Lacy: A theory of nonseparable preferences in survey responses
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Lacy. 2001. A theory of nonseparable preferences in survey responses. AJPS 45 (2).
Though Lacy credits Zaller and Feldman's (1992) effort to explain question-order effects and response instability, he criticizes their inability to predict which subjects will have the strongest question-order effects. (The closest Z&F come is an argument that those with more information about politics will have less instability.)
Solution and Example
On some pairs of issues, a segment of the population may have "nonseparable" preferences: preferences on A depend on the outcome of B. Question order effects occur when you ask about these issue A, then issue B, as if preferences between A and B were independent, not interactive.
- For example, preferences about the partisan control of Congress depends on who controls the Presidency. Although 40% want Republicans in Congress either way, and 23% want the Democrats in charge, 18% have a preference for divided government and 19% prefer unified. Thus, 18% + 19% have nonseparable preferences: their preference for Congress depends on who is likely to win the presidency.
- Another famous example: Many Americans want US journalists to have free access to the Communist bloc (no matter what), but they only want to allow Communist journalists free access to the US if American journalists also get free access to the bloc. Thus, these preferences are weakly separable: We always want American access, but Communist access is nonseparable.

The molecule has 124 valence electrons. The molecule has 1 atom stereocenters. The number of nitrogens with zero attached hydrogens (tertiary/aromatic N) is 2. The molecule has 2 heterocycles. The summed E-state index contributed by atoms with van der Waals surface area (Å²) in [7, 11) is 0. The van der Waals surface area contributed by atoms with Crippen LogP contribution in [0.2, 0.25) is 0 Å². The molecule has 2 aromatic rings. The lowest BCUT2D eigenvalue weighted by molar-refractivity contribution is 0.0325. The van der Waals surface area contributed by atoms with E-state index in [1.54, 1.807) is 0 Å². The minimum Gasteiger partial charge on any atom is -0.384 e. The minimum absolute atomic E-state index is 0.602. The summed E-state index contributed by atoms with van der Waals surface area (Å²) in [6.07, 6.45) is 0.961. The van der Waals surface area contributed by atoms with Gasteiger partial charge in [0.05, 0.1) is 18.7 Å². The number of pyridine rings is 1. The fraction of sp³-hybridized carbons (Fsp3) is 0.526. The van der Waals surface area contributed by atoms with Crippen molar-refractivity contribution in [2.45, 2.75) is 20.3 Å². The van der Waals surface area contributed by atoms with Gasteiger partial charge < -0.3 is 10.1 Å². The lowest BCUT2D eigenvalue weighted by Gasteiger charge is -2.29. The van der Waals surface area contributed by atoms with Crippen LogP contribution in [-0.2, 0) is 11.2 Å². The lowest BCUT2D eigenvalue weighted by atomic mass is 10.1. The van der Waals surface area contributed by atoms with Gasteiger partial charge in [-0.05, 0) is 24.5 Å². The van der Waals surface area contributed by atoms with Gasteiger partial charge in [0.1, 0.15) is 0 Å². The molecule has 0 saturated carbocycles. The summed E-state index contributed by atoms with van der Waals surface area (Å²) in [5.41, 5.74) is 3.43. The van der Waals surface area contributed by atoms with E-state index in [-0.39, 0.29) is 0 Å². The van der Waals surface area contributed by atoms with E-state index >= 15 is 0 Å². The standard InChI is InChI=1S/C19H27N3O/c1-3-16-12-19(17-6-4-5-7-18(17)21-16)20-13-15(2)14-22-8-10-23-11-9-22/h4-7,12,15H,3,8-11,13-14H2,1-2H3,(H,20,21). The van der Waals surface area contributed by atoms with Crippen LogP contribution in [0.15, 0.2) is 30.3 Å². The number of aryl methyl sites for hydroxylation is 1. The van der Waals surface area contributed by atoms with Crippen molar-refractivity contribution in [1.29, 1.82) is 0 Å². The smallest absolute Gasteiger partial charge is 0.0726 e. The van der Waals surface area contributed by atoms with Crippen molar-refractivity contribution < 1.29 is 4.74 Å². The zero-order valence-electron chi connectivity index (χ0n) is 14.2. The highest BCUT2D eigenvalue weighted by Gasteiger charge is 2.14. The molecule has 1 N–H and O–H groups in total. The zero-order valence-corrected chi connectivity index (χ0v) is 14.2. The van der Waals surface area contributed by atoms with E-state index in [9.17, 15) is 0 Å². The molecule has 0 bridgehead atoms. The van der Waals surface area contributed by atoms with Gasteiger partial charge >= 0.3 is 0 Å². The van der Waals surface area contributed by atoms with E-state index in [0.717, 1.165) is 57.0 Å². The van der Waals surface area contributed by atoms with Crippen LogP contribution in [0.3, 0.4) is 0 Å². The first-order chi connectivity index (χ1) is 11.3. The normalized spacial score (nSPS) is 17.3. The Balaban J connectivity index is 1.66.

The larger the portion of the population that has nonseparable preferences on issues A and B, the larger the question-order effects of questions about A and B on the same survey. (To the extent that our memories are not perfect, these effects depend on how far apart the questions about A and B are on the survey.)
- Survey of Franklin County, Ohio, to test the hypotheses
- Table 2 (p 244): Pairs of issues listed in descending order of how many people had nonseparable preferences
- Nonseparable preferences can interact positively ("positive complements") or negatively ("negative complements").
- The "Order Effect" tells you whether responses about issue B change significantly when B is asked immediately after A.
- The issues near the top of Table 2 have the strongest order effects, as predicted.
Lacy tests his idea against Zaller and Feldman's suggestion that information matters, but his Lacy's measure of information is too civics-based. There are only three questions: what is Al Gore's current job, which party controls the House, and which party is more liberal. Lame. No wonder Table 3 doesn't find that information matters much.
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Lacy, Dean (author) • American Politics • Public Opinion • Surveys and Measurement
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